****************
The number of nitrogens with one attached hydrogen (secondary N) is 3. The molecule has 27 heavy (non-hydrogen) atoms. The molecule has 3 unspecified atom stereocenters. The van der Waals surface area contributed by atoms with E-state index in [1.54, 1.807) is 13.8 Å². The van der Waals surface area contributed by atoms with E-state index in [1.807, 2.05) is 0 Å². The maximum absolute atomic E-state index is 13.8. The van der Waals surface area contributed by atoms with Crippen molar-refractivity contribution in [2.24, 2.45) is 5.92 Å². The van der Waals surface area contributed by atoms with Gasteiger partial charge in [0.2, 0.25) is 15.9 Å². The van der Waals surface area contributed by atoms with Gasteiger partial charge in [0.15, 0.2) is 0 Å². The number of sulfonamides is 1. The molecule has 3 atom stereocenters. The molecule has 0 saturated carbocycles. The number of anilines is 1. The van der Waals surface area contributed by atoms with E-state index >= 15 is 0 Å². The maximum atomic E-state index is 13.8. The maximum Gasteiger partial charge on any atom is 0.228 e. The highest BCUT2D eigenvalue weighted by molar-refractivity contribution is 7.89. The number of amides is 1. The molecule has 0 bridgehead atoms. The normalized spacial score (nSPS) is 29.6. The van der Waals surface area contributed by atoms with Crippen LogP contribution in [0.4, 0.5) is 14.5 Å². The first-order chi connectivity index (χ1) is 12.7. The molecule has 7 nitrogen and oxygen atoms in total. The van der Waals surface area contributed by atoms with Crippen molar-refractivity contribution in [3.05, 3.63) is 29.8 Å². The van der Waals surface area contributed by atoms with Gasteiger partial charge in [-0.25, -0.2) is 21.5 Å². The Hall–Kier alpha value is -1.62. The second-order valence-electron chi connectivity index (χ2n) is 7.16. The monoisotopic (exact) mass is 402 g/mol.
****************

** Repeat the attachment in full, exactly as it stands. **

The number of nitrogens with one attached hydrogen (secondary N) is 3. The molecule has 27 heavy (non-hydrogen) atoms. The molecule has 3 unspecified atom stereocenters. The van der Waals surface area contributed by atoms with E-state index in [1.54, 1.807) is 13.8 Å². The van der Waals surface area contributed by atoms with E-state index in [1.807, 2.05) is 0 Å². The maximum absolute atomic E-state index is 13.8. The van der Waals surface area contributed by atoms with Crippen molar-refractivity contribution in [2.24, 2.45) is 5.92 Å². The van der Waals surface area contributed by atoms with Gasteiger partial charge in [0.2, 0.25) is 15.9 Å². The van der Waals surface area contributed by atoms with Gasteiger partial charge in [0.15, 0.2) is 0 Å². The number of sulfonamides is 1. The molecule has 3 atom stereocenters. The molecule has 0 saturated carbocycles. The number of anilines is 1. The van der Waals surface area contributed by atoms with E-state index >= 15 is 0 Å². The maximum atomic E-state index is 13.8. The maximum Gasteiger partial charge on any atom is 0.228 e. The highest BCUT2D eigenvalue weighted by molar-refractivity contribution is 7.89. The number of amides is 1. The molecule has 0 bridgehead atoms. The normalized spacial score (nSPS) is 29.6. The van der Waals surface area contributed by atoms with Crippen LogP contribution in [0.4, 0.5) is 14.5 Å². The first-order chi connectivity index (χ1) is 12.7. The molecule has 7 nitrogen and oxygen atoms in total. The van der Waals surface area contributed by atoms with Crippen molar-refractivity contribution in [3.05, 3.63) is 29.8 Å². The van der Waals surface area contributed by atoms with Gasteiger partial charge in [-0.25, -0.2) is 21.5 Å². The Hall–Kier alpha value is -1.62. The second-order valence-electron chi connectivity index (χ2n) is 7.16. The monoisotopic (exact) mass is 402 g/mol.